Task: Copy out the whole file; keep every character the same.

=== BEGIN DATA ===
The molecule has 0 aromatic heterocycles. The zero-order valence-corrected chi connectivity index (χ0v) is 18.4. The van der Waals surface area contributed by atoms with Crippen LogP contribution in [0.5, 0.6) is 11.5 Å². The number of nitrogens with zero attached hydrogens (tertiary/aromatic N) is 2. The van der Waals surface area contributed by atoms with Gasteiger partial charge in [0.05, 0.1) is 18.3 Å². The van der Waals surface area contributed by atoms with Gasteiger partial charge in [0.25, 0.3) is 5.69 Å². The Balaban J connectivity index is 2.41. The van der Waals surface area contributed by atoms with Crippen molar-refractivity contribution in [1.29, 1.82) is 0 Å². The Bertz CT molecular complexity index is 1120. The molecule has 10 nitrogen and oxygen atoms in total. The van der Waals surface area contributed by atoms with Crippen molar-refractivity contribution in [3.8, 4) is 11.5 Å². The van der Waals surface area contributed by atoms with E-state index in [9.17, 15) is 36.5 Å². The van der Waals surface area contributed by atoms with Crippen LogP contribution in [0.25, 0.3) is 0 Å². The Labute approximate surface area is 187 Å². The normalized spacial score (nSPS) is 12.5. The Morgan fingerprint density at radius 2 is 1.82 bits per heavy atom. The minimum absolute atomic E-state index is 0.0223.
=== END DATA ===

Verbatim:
The molecule has 0 aromatic heterocycles. The zero-order valence-corrected chi connectivity index (χ0v) is 18.4. The van der Waals surface area contributed by atoms with Crippen LogP contribution in [0.5, 0.6) is 11.5 Å². The number of nitrogens with zero attached hydrogens (tertiary/aromatic N) is 2. The van der Waals surface area contributed by atoms with Gasteiger partial charge in [0.05, 0.1) is 18.3 Å². The van der Waals surface area contributed by atoms with Gasteiger partial charge in [0.25, 0.3) is 5.69 Å². The Balaban J connectivity index is 2.41. The van der Waals surface area contributed by atoms with Crippen molar-refractivity contribution in [1.29, 1.82) is 0 Å². The Bertz CT molecular complexity index is 1120. The molecule has 10 nitrogen and oxygen atoms in total. The van der Waals surface area contributed by atoms with Crippen molar-refractivity contribution in [3.8, 4) is 11.5 Å². The van der Waals surface area contributed by atoms with E-state index in [9.17, 15) is 36.5 Å². The van der Waals surface area contributed by atoms with Crippen LogP contribution in [0.25, 0.3) is 0 Å². The Labute approximate surface area is 187 Å². The normalized spacial score (nSPS) is 12.5. The Morgan fingerprint density at radius 2 is 1.82 bits per heavy atom. The minimum absolute atomic E-state index is 0.0223.